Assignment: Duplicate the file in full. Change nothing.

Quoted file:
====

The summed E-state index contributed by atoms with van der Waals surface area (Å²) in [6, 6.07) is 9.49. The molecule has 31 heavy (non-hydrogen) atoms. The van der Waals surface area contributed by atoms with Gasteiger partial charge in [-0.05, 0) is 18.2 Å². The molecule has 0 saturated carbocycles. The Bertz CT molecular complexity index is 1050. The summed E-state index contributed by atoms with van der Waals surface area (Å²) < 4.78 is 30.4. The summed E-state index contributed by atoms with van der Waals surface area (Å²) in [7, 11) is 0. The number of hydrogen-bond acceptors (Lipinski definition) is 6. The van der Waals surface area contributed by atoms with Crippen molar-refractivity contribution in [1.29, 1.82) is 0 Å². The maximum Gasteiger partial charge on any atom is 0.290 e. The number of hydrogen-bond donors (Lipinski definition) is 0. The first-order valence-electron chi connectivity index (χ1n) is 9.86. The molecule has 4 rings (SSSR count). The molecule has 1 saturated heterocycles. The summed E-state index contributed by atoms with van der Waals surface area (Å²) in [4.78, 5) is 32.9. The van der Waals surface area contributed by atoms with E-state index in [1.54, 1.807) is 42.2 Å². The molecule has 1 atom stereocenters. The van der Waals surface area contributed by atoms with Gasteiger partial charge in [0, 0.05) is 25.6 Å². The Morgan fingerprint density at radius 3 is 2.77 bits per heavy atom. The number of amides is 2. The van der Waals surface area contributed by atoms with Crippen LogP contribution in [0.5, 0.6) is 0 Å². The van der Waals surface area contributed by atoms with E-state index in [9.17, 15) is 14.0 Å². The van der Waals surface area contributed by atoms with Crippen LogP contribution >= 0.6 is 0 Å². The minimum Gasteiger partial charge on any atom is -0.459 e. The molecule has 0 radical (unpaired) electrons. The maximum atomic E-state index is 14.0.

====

The summed E-state index contributed by atoms with van der Waals surface area (Å²) in [6, 6.07) is 9.49. The molecule has 31 heavy (non-hydrogen) atoms. The van der Waals surface area contributed by atoms with Gasteiger partial charge in [-0.05, 0) is 18.2 Å². The molecule has 0 saturated carbocycles. The Bertz CT molecular complexity index is 1050. The summed E-state index contributed by atoms with van der Waals surface area (Å²) < 4.78 is 30.4. The summed E-state index contributed by atoms with van der Waals surface area (Å²) in [7, 11) is 0. The number of hydrogen-bond acceptors (Lipinski definition) is 6. The van der Waals surface area contributed by atoms with Crippen molar-refractivity contribution in [1.29, 1.82) is 0 Å². The maximum Gasteiger partial charge on any atom is 0.290 e. The number of hydrogen-bond donors (Lipinski definition) is 0. The first-order valence-electron chi connectivity index (χ1n) is 9.86. The molecule has 4 rings (SSSR count). The molecule has 1 saturated heterocycles. The summed E-state index contributed by atoms with van der Waals surface area (Å²) in [4.78, 5) is 32.9. The van der Waals surface area contributed by atoms with E-state index in [1.54, 1.807) is 42.2 Å². The molecule has 1 atom stereocenters. The van der Waals surface area contributed by atoms with Gasteiger partial charge in [0, 0.05) is 25.6 Å². The Morgan fingerprint density at radius 3 is 2.77 bits per heavy atom. The number of amides is 2. The van der Waals surface area contributed by atoms with Crippen LogP contribution in [0.5, 0.6) is 0 Å². The van der Waals surface area contributed by atoms with E-state index in [9.17, 15) is 14.0 Å². The van der Waals surface area contributed by atoms with Crippen LogP contribution >= 0.6 is 0 Å². The minimum Gasteiger partial charge on any atom is -0.459 e. The molecule has 0 radical (unpaired) electrons. The maximum atomic E-state index is 14.0.